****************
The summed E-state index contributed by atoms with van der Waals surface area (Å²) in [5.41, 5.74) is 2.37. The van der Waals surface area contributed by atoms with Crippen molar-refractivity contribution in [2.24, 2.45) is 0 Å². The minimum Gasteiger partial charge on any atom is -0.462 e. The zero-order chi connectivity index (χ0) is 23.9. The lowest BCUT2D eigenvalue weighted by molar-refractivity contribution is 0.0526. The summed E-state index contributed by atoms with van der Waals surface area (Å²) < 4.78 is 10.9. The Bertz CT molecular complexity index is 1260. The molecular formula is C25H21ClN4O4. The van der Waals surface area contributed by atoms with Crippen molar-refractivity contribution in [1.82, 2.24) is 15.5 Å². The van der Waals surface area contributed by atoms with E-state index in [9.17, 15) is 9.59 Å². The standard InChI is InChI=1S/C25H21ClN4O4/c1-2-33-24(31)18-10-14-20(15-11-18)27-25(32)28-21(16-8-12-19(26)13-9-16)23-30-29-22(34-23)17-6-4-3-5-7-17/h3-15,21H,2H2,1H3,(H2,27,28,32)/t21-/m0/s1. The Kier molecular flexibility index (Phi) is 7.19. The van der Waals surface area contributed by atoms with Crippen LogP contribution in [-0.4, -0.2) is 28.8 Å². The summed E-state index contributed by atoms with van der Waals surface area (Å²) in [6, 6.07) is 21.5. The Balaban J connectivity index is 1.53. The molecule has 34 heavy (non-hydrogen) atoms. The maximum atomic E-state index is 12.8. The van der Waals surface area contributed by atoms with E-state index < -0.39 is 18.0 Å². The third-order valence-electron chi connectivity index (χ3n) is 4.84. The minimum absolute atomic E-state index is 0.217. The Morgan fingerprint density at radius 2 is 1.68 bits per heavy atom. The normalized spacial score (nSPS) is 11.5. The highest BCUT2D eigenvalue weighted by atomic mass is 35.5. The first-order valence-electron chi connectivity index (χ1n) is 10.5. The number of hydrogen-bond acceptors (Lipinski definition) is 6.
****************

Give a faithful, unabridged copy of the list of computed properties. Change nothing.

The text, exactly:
The summed E-state index contributed by atoms with van der Waals surface area (Å²) in [5.41, 5.74) is 2.37. The van der Waals surface area contributed by atoms with Crippen molar-refractivity contribution in [2.24, 2.45) is 0 Å². The minimum Gasteiger partial charge on any atom is -0.462 e. The zero-order chi connectivity index (χ0) is 23.9. The lowest BCUT2D eigenvalue weighted by molar-refractivity contribution is 0.0526. The summed E-state index contributed by atoms with van der Waals surface area (Å²) < 4.78 is 10.9. The Bertz CT molecular complexity index is 1260. The molecular formula is C25H21ClN4O4. The van der Waals surface area contributed by atoms with Crippen molar-refractivity contribution in [1.82, 2.24) is 15.5 Å². The van der Waals surface area contributed by atoms with E-state index in [9.17, 15) is 9.59 Å². The standard InChI is InChI=1S/C25H21ClN4O4/c1-2-33-24(31)18-10-14-20(15-11-18)27-25(32)28-21(16-8-12-19(26)13-9-16)23-30-29-22(34-23)17-6-4-3-5-7-17/h3-15,21H,2H2,1H3,(H2,27,28,32)/t21-/m0/s1. The Kier molecular flexibility index (Phi) is 7.19. The van der Waals surface area contributed by atoms with Crippen LogP contribution in [-0.4, -0.2) is 28.8 Å². The summed E-state index contributed by atoms with van der Waals surface area (Å²) in [6, 6.07) is 21.5. The Balaban J connectivity index is 1.53. The molecule has 34 heavy (non-hydrogen) atoms. The maximum atomic E-state index is 12.8. The van der Waals surface area contributed by atoms with E-state index < -0.39 is 18.0 Å². The third-order valence-electron chi connectivity index (χ3n) is 4.84. The minimum absolute atomic E-state index is 0.217. The Morgan fingerprint density at radius 2 is 1.68 bits per heavy atom. The normalized spacial score (nSPS) is 11.5. The highest BCUT2D eigenvalue weighted by atomic mass is 35.5. The first-order valence-electron chi connectivity index (χ1n) is 10.5. The number of hydrogen-bond acceptors (Lipinski definition) is 6.